Dominion theology is far from uncommon, although most support a milder form of it, not going as far as theocracy. Instead, the most popular variety is Christian nationalism. Dominionism is based on the belief that the American founders were Christian and so intended Christianity to dominate or at least define all aspects of society, maybe even the government itself (presumedly until the End Times; and, once the good Christians ascend bodily into Heaven, the Pagans would likely be allowed to takeover what is left of the world). Some Dominionists see the Constitution as a Christian document with the Bill of Rights as akin to an extension of the Biblical Ten Commandments.
They take this seriously. And they don’t see the claim of the Constitution being a slave document as being a criticism, per se. Nor that this contradicts it also being a Christian document. They do see racialized slavery as unbiblical, but not slavery itself. In fact, some of them argue for Biblical slavery.
According to the Old Testament, slavery is allowed under certain conditions. The intended audience, of course, were ancient Israelis; but that is a minor detail to the Fundamentalist mind. Anything and everything from the Bible must be applied to modern Christianity, except the parts that are inconvenient and problematic. The religious right believes they inherited the Jewish tradition and so the Israeli label. Also, in this framework, Pagan translates as non-Christian.
It is stated that Israelis aren’t as a general rule allowed to enslave other Israelis, but there are exceptions. As such, according to Christian Reconstructionism, it logically follows that Christians can enslave other Christians under precise circumstances, as long as it is voluntary servitude, except for criminals or enemies captured in battle who can be forced into servitude.
This is vague about whether a Christian captured in battle can be treated this way. In the ancient world, an Israeli was simply one who lived in Israel, as a Jew originally was one who lived in Judea (although over time such terms came to have other meanings), which leaves uncertain the labeling and treatment of various populations (such as Jews who weren’t Israelis or Judeans along with Israelis and Judeans who weren’t Jews); as another example, ancient Samaritans also used the same Holy Bible but weren’t considered Jews as they lived in Samaria, what was once the Northern Kingdom of Israel. Not that the fundamentalist mind cares about such complications. Anyway, none of this applies to Pagans (i.e., non-Christians) who can be enslaved involuntarily and permanently by their Christian overlords.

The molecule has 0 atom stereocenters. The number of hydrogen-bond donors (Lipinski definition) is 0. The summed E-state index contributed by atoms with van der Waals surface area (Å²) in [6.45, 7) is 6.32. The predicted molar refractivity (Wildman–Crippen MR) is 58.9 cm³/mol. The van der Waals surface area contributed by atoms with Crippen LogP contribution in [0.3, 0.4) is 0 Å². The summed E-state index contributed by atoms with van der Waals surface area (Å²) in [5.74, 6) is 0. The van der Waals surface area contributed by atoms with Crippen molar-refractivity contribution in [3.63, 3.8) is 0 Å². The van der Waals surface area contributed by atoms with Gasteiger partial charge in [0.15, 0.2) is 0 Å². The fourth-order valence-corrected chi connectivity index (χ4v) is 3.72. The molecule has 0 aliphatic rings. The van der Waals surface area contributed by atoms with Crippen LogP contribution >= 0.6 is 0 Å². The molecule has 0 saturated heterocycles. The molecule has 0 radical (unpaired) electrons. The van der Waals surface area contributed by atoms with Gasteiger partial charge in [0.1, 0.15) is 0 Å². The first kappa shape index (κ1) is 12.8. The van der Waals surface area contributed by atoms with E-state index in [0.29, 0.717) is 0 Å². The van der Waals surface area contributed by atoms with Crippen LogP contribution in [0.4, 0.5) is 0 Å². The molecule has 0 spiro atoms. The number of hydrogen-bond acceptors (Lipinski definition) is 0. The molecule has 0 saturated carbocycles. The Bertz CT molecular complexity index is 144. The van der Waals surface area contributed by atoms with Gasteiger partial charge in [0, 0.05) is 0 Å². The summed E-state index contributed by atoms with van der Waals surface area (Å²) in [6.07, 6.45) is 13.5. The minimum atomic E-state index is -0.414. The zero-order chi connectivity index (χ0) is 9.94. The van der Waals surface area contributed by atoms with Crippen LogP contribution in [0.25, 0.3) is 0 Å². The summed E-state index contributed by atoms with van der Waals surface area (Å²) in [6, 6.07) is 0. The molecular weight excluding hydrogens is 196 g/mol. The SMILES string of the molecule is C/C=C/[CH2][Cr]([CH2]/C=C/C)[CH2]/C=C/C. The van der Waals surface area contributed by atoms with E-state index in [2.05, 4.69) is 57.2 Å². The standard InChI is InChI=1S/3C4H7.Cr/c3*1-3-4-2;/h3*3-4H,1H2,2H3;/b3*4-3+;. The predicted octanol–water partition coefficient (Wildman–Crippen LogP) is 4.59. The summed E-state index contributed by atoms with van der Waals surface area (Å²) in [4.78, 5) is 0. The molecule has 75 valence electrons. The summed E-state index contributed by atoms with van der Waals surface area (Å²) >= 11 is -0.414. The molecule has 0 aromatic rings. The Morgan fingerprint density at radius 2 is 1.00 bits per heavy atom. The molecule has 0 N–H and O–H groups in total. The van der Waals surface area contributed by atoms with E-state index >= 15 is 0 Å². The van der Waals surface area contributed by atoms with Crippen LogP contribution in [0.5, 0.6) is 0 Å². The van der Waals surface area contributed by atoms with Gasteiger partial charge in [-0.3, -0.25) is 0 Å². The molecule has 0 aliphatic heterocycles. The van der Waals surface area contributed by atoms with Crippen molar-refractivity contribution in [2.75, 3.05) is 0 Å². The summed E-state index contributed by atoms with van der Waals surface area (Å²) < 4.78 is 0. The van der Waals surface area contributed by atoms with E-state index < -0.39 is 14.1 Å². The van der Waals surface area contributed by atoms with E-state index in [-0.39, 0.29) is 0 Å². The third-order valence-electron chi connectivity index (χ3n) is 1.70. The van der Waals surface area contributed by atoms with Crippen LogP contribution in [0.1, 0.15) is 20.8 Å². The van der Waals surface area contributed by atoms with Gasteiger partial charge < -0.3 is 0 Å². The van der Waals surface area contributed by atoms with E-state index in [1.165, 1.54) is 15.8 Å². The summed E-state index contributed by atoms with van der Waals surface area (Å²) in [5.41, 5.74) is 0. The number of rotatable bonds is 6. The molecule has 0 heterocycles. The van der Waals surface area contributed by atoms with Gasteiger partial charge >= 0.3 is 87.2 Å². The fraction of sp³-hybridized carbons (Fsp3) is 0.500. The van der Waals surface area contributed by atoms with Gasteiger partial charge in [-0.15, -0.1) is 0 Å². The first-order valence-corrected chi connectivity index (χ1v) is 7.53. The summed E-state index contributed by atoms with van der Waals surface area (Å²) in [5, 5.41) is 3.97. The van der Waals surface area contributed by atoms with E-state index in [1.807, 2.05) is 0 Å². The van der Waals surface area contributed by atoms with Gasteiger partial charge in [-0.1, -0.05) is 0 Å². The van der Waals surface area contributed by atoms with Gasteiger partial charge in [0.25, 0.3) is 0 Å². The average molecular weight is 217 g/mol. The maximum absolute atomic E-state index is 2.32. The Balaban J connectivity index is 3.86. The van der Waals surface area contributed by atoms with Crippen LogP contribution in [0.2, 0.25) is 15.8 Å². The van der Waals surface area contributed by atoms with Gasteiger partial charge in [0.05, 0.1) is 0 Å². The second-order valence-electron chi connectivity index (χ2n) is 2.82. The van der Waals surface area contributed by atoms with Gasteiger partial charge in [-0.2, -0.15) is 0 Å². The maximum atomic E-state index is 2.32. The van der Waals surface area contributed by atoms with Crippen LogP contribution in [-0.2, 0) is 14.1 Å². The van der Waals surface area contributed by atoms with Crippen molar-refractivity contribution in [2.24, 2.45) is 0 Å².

A number of things are disturbing about this. First of all, it is shocking to see slavery being discussed in this manner. Even among those who advocate Biblical slavery, there is disagreement about details, about who is allowed to be enslaved and in what way. But it’s messed up that this is discussed at all, as if moral laws and social norms in a modern pluralistic democracy is to be determined through legalistic minutiae decreed by priests of an ancient religion.
Even worst, this isn’t being discussed just by right-wing loons. Or rather right-wing loons have made major inroads into the mainstream. Many politicians and political candidates have been aligned with this Dominionism and related worldviews, including several recent candidates such as Ted Cruz.
Even Donald Trump, despite lacking any evidence of being a Christian or caring about Christianity, has won majority support of white Evangelicals and their leadership (prone, as they are, to Dominionist rhetoric that resonates with Trump’s campaign slogan, “Make America Great Again”). But to be fair he wasn’t their first choice. The Tea Party was taken over by this hardcore religious right, by way of the influence of Sarah Palin and Glenn Beck, and that is the movement that Trump rode to the Republican nomination. It was Beck, in particular, who brought the Tea Party into alignment with the old religious right, the paranoid reactionaries and Christian nationalists (e.g, the Mormon W. Cleon Skousen). It matters little that Beck now fears this monster he has helped to create.
It’s not just the fringe Evangelicals. I know some local Christians who read Stephen McDowell’s Monumental in their Bible study group (by the way, they used to regularly watch Glenn Beck). Living in the same respectable liberal college town as I do, they go to a mainline church with a liberal minister who recently began promoting gay acceptance. Their Bible study group is a mix of people, mostly moderate and mainstream as is found in a middle class Midwestern town — unlikely any Reconstructionist theocrats among them. Yet they were reading this text that comes out of the right-wing Dominionist movement, a text written by a guy who has advocated for Biblical slavery.
If someone like McDowell gets discussed in a Bible study group from fairly liberal church in a very liberal town, imagine where else in the country this gets a foothold. It’s not that these local Christians are going to seek to enslave me and my Pagan friends. But the Dominionist theology has many aspects that are as disturbing or simply problematic. The very premise of Dominionism is the opposite of a free democratic society. Still, you don’t need to go as far as Biblical slavery to see the dangers of reactionary politics, right-wing authoritarianism, and historical revisionism.